It is my routine to write each day. I'd like to stick to that routine if possible. It may not be possible for obvious reasons. If you missed yesterday's post, you might want to take a peek. The obvious reasons will be immediately, ummm obvious. Reading the title will suffice.
For right now, there is nothing to update. I expect an appointment with *our* oncologist will be scheduled today. I expect it will be for some time later this week or early next week. Until the pathology is complete, there is nothing to discuss. No sense wasting a visit. I am reminded of the first words I ever heard from the radiologist who did my biopsies in May of 2006. You can all say it with me as they are words we all know, we've all shared:
Waiting is the worst.
So many things buzz through my brain and then, the aha! moment. NOW I understand what she meant about that waiting stuff. Do I Ever..... Cancer does many things and one of the things it does exceptionally well? Like it or not, the patient learns patience. Or, the patient resists, insists on IMpatience. And just lives in a state of constant angst and misery. I choose to do my best to be the patient patient or the patient patient advocate. I may not always succeed, but I will be mindful.
As for the angst, the misery, the outrage? I'll save those emotions for times when I really need them. I think I've been bouncing among those emotions (along with a few others) over these past four days. They were and still are warranted. I have to wrap my brain around this.
I know I'm fully prepared to spring into action. I know I have a wealth of knowledge. I have a deep and diverse group of friends to whom I might turn for guidance. I don't know what it feels like to hear "it's back" but I can safely say, I've gotten pretty damn close. Sucker punched. That's what Kathy Bates said when she addressed the group at Sloan Kettering. Sucker punched, blindsided but not thrown off my game.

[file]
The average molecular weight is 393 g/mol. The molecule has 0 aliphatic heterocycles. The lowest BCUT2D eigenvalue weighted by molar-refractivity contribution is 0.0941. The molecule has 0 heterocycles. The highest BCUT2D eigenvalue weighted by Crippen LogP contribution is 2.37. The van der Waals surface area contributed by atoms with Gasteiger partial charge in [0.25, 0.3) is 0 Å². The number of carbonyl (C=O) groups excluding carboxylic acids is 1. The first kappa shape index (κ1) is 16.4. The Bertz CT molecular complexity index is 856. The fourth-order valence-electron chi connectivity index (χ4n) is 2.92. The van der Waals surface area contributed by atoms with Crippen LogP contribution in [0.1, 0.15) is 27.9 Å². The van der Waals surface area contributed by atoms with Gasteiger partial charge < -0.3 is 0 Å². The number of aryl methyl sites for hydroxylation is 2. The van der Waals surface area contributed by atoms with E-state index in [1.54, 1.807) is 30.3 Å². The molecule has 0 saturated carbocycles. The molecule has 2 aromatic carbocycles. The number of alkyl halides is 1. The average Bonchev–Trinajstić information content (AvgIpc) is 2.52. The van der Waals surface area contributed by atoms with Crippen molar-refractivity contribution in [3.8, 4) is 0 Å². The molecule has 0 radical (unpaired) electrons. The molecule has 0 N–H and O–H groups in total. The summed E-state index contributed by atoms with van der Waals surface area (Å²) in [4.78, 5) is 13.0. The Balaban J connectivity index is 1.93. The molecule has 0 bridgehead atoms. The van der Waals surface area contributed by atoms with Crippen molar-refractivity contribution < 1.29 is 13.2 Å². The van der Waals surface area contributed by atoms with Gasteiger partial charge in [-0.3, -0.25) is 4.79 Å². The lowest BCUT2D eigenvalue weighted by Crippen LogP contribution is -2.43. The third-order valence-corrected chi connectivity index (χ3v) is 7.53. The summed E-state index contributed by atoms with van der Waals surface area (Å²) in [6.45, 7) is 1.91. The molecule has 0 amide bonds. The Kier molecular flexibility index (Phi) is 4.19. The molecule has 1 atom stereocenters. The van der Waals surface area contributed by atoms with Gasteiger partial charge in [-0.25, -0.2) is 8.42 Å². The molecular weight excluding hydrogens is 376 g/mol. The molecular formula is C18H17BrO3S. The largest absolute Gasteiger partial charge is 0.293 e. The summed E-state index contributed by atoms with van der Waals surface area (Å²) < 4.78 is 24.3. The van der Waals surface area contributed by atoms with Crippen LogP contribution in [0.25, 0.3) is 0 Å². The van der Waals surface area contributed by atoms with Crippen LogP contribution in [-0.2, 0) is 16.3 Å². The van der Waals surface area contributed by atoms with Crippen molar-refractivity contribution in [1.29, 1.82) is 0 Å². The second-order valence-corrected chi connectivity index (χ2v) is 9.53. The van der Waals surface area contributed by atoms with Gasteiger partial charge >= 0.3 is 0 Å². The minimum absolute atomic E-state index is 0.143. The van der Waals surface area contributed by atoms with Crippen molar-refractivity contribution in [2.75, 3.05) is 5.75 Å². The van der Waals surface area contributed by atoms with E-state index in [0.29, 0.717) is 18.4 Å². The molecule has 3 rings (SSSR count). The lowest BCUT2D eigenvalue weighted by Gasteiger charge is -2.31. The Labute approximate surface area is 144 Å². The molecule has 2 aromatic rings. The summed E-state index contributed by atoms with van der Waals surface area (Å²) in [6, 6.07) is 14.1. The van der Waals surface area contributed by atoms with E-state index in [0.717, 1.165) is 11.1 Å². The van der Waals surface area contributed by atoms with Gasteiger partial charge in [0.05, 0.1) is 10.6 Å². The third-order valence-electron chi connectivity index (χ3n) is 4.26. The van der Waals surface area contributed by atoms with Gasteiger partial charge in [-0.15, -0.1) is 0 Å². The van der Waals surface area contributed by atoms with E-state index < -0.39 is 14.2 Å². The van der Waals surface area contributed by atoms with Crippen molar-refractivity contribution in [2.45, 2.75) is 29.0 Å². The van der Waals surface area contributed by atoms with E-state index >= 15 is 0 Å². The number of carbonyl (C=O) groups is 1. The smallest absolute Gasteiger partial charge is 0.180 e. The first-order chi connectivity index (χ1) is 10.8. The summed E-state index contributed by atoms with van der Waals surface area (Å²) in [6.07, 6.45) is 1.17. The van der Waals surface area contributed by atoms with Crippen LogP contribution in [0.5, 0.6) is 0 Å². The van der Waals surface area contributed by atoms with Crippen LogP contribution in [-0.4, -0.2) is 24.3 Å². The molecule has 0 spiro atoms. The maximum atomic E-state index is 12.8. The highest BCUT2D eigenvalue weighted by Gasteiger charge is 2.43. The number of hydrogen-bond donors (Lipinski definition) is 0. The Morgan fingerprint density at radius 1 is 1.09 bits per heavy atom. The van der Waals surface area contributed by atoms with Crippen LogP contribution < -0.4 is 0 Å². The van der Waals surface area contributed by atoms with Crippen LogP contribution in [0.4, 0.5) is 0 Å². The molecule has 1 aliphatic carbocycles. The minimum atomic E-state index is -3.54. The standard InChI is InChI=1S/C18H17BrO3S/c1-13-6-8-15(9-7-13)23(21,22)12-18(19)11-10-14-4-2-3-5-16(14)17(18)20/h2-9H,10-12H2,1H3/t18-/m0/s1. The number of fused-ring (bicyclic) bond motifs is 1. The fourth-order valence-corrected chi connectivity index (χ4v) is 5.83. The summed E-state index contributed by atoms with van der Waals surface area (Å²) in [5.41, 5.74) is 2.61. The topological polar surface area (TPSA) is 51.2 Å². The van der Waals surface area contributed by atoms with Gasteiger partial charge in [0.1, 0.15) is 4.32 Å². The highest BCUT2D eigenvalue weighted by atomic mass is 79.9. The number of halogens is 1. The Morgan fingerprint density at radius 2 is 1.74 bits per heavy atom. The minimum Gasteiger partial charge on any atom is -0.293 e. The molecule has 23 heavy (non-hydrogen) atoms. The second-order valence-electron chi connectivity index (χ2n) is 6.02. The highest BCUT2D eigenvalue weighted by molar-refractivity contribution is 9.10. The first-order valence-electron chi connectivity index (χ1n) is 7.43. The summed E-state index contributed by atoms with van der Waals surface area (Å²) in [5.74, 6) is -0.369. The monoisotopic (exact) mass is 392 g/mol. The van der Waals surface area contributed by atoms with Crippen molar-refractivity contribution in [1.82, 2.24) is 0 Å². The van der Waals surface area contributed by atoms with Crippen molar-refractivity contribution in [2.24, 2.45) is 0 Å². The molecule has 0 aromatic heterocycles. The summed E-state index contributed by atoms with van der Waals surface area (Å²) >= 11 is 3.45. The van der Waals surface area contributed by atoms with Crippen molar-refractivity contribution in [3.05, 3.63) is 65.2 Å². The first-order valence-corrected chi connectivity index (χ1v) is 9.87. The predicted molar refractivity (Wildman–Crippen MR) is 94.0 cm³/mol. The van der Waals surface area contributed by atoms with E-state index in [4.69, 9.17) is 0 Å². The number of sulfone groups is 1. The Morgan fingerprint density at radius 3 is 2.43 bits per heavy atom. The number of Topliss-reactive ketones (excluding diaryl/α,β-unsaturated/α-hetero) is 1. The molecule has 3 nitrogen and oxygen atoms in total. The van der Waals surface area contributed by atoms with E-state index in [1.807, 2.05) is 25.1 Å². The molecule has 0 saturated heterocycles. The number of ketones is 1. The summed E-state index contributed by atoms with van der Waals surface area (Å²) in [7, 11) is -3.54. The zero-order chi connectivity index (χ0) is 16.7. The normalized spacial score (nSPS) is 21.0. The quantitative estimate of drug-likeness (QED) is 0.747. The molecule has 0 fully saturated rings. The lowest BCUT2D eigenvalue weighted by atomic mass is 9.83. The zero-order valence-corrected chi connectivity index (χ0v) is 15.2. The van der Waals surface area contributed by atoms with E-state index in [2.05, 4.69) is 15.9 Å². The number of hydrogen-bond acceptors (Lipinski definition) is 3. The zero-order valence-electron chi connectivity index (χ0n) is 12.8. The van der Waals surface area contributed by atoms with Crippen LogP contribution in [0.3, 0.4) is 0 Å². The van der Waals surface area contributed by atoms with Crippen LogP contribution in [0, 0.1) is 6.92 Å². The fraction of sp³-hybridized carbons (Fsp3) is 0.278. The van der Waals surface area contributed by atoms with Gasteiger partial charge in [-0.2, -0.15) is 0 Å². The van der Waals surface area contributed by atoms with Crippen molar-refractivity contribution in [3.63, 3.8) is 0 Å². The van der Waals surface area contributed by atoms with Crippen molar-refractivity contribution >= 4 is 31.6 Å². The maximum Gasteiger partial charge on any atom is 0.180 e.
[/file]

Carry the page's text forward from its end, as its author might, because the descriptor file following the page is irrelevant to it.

Thanks are in order to all who have continued to leave comments, to send email, to tweet words of support. My mom emailed me last night and was "completely overwhelmed by the blog comments." I will let her share her own thanks if and when she would like.
Before I sign off, I want to share two links. These were published last Thursday and Friday. One of them is about the importance of biopsies on distant recurrences. The chest tube and the lung puncture were necessary evils when the oncologist insisted he needed those samples. And the PET/CT scan combo that the oncologist ordered has emerged as the single most important modality to check for distant recurrences...
For my medical geek buddies:
The Value of Checking Distant Metastasis (via Web MD because I REFUSE to pay for publications in the Journal of Clinical Oncology or any other publication and can someone set up "advocate access" to these high priced publications???? Who wants to step up....)
Benefit of PET/CT to acquire an image to tailor specific needs of each patient (via Health Imaging because I REFUSE to pay for publications in the Journal of Nuclear Medicine... see request above....)
I know my mom is in great hands. These were the first steps taken by the oncologist to find this spot. I'm sure step three will be equally cutting edge. Major props to MSKCC and major, major, MAJOR props to the very fabulous Steven Sugarman, Rockstar Oncologist Extraordinaire.